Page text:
Breakfast includes a bloody mary. It's a fine start to another exciting day. The sun is splitting the stones, another rock n roll adventure awaits. We even get to watch a bit of the qualifying for the Monaco Grand Prix. I'm a happy boy.

The run to Liverpool airport is trouble-free. Almost. Note to airport car park operators: your car parks are confusing. Get it sorted.

Liverpool to Belfast, well you're no sooner up than you're down again. While my companions are getting their baggage, I go to pay for my parking. This is where disaster strikes. When I try to get some money, computer says 'no'. The car park ticket machine wants thirty-odd quid, I have to get petrol to get us out to our hosts on the other side of Belfast and back up to the North Coast the following day. And there's the small matter of socialising. My cards only get me enough to pay for the parking with a bit left over. Something's gone wrong again. Ah well. I genuinely don't know what to do or what has gone wrong.

We're on a tight schedule. We have to get to East Belfast to our hosts and then back into town to see The Damned at QUB. All the excitement that had been building all day has been sucked out of me. Time slips away. There's a burned-out bus on the M2 and the traffic is backed up. We also go awry in a certain estate. It's navigation device finger error, postcode digits transposed. Schoolboy error. We eventually arrive at @DeadbeatMum and @dirt_bird's sumptuous dwelling (helpfully picked out with  black goth flag accessory). A calming drink with a pomegranate seed in it helps get me on an even keel.

All my excitement for The Damned gig has been sucked out of me. While the gang (@CardinalPhink, @JelloPuss, @DeadbeatMum, @dirt_bird and @IsGrandmaThere [resplendent with a dashing purple streak]) are in Boojum having a delicious burrito, I'm pacing Botanic Avenue trying cash machines. Same deal, not a local error. I'm definitely out of funds. This was not in the script. Resolution? Generous friends. I'm humbled.

Just for you, here's a love song ...
So, on to QUB. There is a lot of black going on. And who's this? Maxine and Steve from Buzzcocksworld*, whom we also saw the night before in Manchester. Us aside, it's an odd crowd, actually quite unlike Buzzcocks the night before. It's nothing to do with provinciality either, The Damned have a quite unique following. Not so many middle-aged punk-curious here, it's a lot more alternative, grimly Gothy. Yes, there are the 77ers. Maybe they're here for The Defects who, from what I can hear, are living the punk rock dream still. Everything in their world that has happened since 1978 has happened to other people.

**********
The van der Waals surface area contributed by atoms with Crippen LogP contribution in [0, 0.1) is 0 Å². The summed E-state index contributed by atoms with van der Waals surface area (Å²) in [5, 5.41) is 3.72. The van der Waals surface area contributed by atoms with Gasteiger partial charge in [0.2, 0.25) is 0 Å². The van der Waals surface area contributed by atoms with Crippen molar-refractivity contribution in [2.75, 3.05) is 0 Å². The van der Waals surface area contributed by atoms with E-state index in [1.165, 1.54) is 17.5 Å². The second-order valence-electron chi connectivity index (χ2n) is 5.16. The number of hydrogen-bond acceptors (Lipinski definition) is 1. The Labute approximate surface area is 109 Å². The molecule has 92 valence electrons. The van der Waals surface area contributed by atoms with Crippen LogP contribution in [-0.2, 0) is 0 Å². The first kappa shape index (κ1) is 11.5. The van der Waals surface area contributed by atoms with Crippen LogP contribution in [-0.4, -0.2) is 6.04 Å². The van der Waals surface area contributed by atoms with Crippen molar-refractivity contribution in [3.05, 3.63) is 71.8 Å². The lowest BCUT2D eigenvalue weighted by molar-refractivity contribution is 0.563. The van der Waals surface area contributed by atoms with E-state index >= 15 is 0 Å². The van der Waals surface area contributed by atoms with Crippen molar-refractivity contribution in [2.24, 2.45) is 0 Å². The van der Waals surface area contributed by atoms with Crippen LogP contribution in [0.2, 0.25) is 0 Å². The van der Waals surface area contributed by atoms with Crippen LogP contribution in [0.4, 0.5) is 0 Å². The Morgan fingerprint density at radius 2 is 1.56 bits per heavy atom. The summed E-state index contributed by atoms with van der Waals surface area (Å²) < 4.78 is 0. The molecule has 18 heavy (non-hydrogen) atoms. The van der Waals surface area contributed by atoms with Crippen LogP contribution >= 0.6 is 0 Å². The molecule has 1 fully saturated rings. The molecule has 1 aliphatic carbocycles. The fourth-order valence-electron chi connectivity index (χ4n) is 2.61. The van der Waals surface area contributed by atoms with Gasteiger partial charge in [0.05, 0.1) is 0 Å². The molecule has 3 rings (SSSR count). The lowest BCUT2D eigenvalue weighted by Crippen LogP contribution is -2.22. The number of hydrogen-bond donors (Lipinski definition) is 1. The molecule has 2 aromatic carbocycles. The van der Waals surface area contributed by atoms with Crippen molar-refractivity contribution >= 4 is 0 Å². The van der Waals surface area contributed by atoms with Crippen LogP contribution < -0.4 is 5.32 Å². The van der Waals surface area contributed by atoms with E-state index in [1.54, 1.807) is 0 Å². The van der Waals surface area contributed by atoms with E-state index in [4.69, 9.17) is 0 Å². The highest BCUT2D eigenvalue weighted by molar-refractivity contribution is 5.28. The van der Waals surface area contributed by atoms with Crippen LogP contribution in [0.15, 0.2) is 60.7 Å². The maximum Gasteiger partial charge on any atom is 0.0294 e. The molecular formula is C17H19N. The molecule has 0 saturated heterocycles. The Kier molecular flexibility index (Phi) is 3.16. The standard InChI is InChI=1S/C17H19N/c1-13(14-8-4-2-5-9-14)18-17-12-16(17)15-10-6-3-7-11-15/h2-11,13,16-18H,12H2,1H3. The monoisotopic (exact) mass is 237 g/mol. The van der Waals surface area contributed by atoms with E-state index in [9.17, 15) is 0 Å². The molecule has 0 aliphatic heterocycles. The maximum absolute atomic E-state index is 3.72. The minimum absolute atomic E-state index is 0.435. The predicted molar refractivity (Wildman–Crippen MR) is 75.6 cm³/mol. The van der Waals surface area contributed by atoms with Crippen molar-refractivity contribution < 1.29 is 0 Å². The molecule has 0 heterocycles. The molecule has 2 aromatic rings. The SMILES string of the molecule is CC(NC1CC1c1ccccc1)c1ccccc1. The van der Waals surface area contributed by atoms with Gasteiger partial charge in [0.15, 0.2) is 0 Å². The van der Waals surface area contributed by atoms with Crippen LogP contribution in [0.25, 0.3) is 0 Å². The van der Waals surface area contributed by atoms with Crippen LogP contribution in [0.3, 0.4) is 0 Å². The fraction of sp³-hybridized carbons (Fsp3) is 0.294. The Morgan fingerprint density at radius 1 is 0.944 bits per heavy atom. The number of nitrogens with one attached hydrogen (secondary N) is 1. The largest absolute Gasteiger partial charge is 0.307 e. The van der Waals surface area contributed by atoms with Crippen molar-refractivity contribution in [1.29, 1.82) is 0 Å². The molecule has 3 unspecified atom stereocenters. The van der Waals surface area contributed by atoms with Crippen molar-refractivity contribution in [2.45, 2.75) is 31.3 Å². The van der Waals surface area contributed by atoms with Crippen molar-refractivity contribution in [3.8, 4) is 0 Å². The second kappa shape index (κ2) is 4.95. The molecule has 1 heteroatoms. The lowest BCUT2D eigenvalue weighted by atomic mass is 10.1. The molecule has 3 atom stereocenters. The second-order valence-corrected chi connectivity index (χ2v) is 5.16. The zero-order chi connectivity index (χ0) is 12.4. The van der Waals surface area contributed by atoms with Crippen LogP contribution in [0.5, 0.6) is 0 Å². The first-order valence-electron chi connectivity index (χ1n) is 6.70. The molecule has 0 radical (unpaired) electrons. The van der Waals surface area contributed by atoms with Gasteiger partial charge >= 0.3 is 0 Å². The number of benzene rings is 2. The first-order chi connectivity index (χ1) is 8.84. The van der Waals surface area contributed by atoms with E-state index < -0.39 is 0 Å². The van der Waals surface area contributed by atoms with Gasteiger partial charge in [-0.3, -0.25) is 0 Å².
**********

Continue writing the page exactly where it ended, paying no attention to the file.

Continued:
I've never seen The Damned. I have no reference points. Even so, I can say with conviction that this is one of the top five shows I have ever witnessed. It's the last night of the tour, maybe there's some additional playfulness in the delivery. The sound mix is clear and perfect, the band look upbeat. We get it all - theatre, banter, fun, hits ... everything a performance should offer. Dave Vanian is in fine voice and, despite his dark and serious persona, you get the feeling that he's having a ball. Captain Sensible cannot fail to make you feel happy. He's a paradox, a pantomime creation with divine guitar skills that kill stone dead the idea that punks can't play. That's a nonsense. And what songs! It's just a sensory battering of the most glorious kind. And for me, another piece slotted into my personal punk jigsaw. I'd have been happy if they had performed the whole set again. And again.

And then it's over. We're corralled into the bar for a Goth Disco. It begins promisingly with 'A Forest' but soon industrial music takes over. I already know how Goths dance, I've seen it in Germany. Seems it's the same here. Feet still, a lot of gloomy arm waving ...

We roll home to East Belfast. I'm feeling battle fatigue, I'm looking forward to my own bed on up the road. But that's tomorrow night. The craic and company are first class. The next day brings sausages, more sun, a Grand Prix al fresco and a leisurely run up the Antrim Coast behind the world's slowest driver. And then home. I'm shattered.

And that's where we leave this odyssey. To return to the central theme in this thread of blogs - #notmurdered. It might seem foolish to entrust yourself to the mercies of strangers.

"I can't think of many other circumstances in which you would blindly put yourself in the care of people you had never met."